Today, IrishEyes continues the countdown with our No. 9 ranked squad – the 1995 Fighting Irish (9-3).
1995 – By the NumbersOffense: The Irish offense improved greatly in 1995 after averaging a Holtz-era low 28.9 points per game in '94. As expected, the rushing attack led the way, grinding out over 233 yards per game (6th in the nation) en route to 33.3 points per contest (13th nationally).
The '95 Irish scored more than 30 points on six occasions, and following a shocking 17-15 loss to Northwestern in the season-opener, scored at least 26 points in 10 of its next 11 contests.
Defense: Second-year defensive coordinator Bob Davie's unit finished 78th nationally vs. the run, yielding the second-highest per game average of the Lou Holtz era (190.7). The pass defense was middle-of-the-road, finishing No. 57 overall with just over 170 yards per contest. Ultimately, Davie's defense did its job, keeping teams out of the end zone by allowing 19.6 points per contest (33rd nationally).
The Irish allowed two or fewer touchdowns in six matchups including the program's first shut-out in 20 contests.
Notables: statistical and otherwise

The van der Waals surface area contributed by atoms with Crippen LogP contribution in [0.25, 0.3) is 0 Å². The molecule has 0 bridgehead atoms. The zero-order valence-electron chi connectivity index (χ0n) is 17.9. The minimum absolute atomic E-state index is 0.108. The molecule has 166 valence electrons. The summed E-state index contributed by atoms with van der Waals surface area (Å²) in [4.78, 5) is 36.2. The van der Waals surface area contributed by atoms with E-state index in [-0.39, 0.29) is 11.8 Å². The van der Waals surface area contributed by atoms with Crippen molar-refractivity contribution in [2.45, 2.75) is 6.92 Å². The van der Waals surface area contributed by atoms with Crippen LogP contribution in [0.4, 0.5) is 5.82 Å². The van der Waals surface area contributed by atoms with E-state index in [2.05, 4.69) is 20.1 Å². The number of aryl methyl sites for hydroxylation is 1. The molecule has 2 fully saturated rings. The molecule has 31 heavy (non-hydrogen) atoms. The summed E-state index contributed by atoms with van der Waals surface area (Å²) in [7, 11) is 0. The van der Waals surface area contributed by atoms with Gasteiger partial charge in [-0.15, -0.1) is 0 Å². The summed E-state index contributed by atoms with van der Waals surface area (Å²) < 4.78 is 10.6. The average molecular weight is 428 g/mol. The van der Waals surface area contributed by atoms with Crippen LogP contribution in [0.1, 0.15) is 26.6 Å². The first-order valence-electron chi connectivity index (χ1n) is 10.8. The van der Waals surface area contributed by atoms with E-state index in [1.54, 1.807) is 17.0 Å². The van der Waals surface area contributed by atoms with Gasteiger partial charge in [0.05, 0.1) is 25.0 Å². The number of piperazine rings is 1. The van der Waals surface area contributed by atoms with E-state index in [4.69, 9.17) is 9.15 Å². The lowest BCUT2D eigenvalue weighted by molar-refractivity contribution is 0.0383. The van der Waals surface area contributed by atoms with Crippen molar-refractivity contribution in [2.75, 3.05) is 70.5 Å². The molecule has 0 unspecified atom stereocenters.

- The team's Most Valuable Player was wide receiver Derrick Mayes. The record-setting senior led the Irish with 881 receiving yards on 48 receptions and scored six touchdowns. Mayes graduated as the program-record holder in touchdown receptions (22) and receiving yards (2,512) while finishing fourth in total catches (129). He added 96 yards on six receptions, two of which ended in spectacular touchdowns in the team's Orange Bowl loss to No. 4 Florida State.
- The punishing rushing attack featured a three-head monster: Randy Kinder, Marc Edwards, and freshman Autry Denson. Kinder led the squad with 809 yards on 143 carries while Edwards added 717 yards on 140 rushes. Denson emerged near mid-season to finish with 137 carries for 695 yards. The trio scored 26 of the team's 29 rushing touchdowns (Kinder and Edwards 9; Denson 8) while the former pair added five scores on pass receptions. Kinder produced his best collegiate game at No. 7 Ohio State, finishing with 143 yards rushing and three touchdowns.
- Junior quarterback Ron Powlus fired 14 touchdown passes vs. 8 interceptions, averaging just over 185 passing yards per game to augment the team's bruising running game. Powlus started 10 games, missing the season-finale vs. Air Force and Orange Bowl due to a broken arm suffered vs. Navy in the home finale.
- Inside linebacker Lyron Cobbins was the team's big playmaker defensively. The junior from Kansas City tied a program positional record, picking off five passes at linebacker while leading the team with 105 tackles (3 for lost yardage). Cobbins added 4 pass breakups, 3 fumble recoveries, a sack and a forced fumble. Cobbins excelled during a three-game October stretch, piling up 41 total tackles including 27 in back-to-back road contests at No. 7 Ohio State and No. 15 Washington.